Representing an important step in the evolution of the style of Nigerian afrobeat once imagined by Fela Kuti & Africa 70, the LAGOS ROOTS AFROBEAT ENSEMBLE brings an extraordinary vision to the stage, complete with horns blasting melodies and backgrounds, driving bass lines and characteristic guitar interplay, authentic vintage keyboards, and a full drum and percussion section that is always grooving. Prepare to dial in on the dance floor and sweat to the beat of the Kalakuta Republic, live with LAGOS ROOTS!
BABY AND THE LUVIES
Baby and the Luvies
Formed in 2011, San Francisco-based Baby & The Luvies is an original high-energy soul-inspired dance band. The 10-piece group has been blowing the minds of bay-area club goers with their energetic dance-friendly stage shows driven by strong female vocals and high-impact horn arrangements that Death and Taxes Magazine says, “smacks of an early Ike and Tina.” Baby & The Luvies has performed sold-out shows throughout the Bay Area supporting national touring acts including Fantastic Negrito, Sister Sparrow & The Dirty Birds, The Peach Kings, Con Brio, Beat Mosaic, Gene Washington and the Ironsides, Hotel Eden and Matt Jaffe &The Distractions. An all-original group echoing the sounds of retro good times.
«Any tune that has a title like “Beginner Scorpion” and the word “germicidal” in the lyrics separates Baby & the Luvies from the pack of “woke up this morning” soul groups, making them fun and charmingly offbeat.»- Marin Independent Journal — Paul Liberatore Bay Area Rock Critic
Long before Santero got into the groove of the spirits, he learned the power of the big beat. As a kid in small-town Guatemala, he had his first brush with sonidero DJs, homemade mobile sound systems mounted on flatbed trucks that were the heart of every village festival, along with hand-cranked carousels and hard partying. «They changed my life. They saved my life,” Santero recalls. “They showed me there was something other than military service or going to the U.S. to clean people’s toilets. Me, just a street kid, I could aspire to something without an education, without resources. When you are a six or seven year old kid and you hear James Brown or Bob Marley pumping out of speakers, you have no idea what they are saying, but they change you forever.”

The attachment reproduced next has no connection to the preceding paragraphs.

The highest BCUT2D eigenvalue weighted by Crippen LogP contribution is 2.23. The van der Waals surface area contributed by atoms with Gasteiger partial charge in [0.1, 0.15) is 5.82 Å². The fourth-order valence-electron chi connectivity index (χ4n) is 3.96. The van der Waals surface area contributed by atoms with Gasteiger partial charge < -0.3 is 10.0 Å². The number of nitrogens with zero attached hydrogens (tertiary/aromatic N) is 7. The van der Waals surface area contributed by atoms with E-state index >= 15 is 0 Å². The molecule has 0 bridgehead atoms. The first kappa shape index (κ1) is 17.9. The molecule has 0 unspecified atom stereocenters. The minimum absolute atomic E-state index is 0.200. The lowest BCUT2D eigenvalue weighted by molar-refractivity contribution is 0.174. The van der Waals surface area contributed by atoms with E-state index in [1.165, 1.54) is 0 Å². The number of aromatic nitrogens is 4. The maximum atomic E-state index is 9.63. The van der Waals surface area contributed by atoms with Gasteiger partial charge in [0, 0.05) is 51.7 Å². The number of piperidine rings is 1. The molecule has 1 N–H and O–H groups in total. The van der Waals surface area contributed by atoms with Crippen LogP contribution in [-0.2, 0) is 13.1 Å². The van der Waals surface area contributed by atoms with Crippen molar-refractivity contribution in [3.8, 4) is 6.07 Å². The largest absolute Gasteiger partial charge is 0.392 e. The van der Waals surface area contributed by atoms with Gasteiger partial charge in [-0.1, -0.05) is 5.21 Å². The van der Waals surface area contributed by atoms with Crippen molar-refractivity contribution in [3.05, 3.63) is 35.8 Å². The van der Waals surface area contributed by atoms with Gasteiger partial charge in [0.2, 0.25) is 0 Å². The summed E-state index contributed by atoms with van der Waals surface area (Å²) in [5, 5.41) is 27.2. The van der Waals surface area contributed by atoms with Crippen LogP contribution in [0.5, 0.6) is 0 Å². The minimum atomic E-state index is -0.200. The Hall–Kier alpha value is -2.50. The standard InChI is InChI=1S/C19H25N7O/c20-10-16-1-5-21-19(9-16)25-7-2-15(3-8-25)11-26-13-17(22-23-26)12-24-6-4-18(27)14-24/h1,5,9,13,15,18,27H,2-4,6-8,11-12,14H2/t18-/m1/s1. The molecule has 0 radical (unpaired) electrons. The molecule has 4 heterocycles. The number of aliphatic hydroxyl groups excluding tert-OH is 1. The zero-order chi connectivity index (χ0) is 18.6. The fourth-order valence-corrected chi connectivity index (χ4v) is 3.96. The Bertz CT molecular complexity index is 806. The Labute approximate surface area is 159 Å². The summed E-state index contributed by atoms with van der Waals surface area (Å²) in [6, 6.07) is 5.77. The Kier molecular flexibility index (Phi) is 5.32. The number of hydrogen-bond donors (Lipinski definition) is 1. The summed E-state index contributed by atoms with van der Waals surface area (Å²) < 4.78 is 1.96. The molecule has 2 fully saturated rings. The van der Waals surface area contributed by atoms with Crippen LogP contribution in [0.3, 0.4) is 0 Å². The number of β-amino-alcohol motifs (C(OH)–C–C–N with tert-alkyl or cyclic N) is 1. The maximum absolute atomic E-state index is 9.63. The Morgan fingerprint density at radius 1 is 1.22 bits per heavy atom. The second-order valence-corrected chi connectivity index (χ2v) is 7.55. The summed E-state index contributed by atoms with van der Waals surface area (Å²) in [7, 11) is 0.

An incredibly independent teenager, Santero spent more time DJing late at night for local radio and playing gigs with impromptu punk, funk, and reggae groups than in school. During his years in racially fraught New Orleans, he helped put out a paper called The Red Army and basically “refused to keep my mouth shut,” even when his views condemning segregation and David Duke-style politics got him on the KKK’s black list. When one of many neo-Nazi attacks destroyed his home, a VW minibus, and his record collection, he hopped a Greyhound, and eventually made a new start in Oakland, with a new vision for his music.
“My ideal goal is to expose people to the Lukumí tradition in a non-judgmental way. Especially young Latinos. The traditional isn’t as strong and I just want to make sure there is a whole new generation exposed to it. I was exposed through traditional dance. But there’s never really been something that speaks to my generation with the kind of music they love, the big urban beats,” Santero says.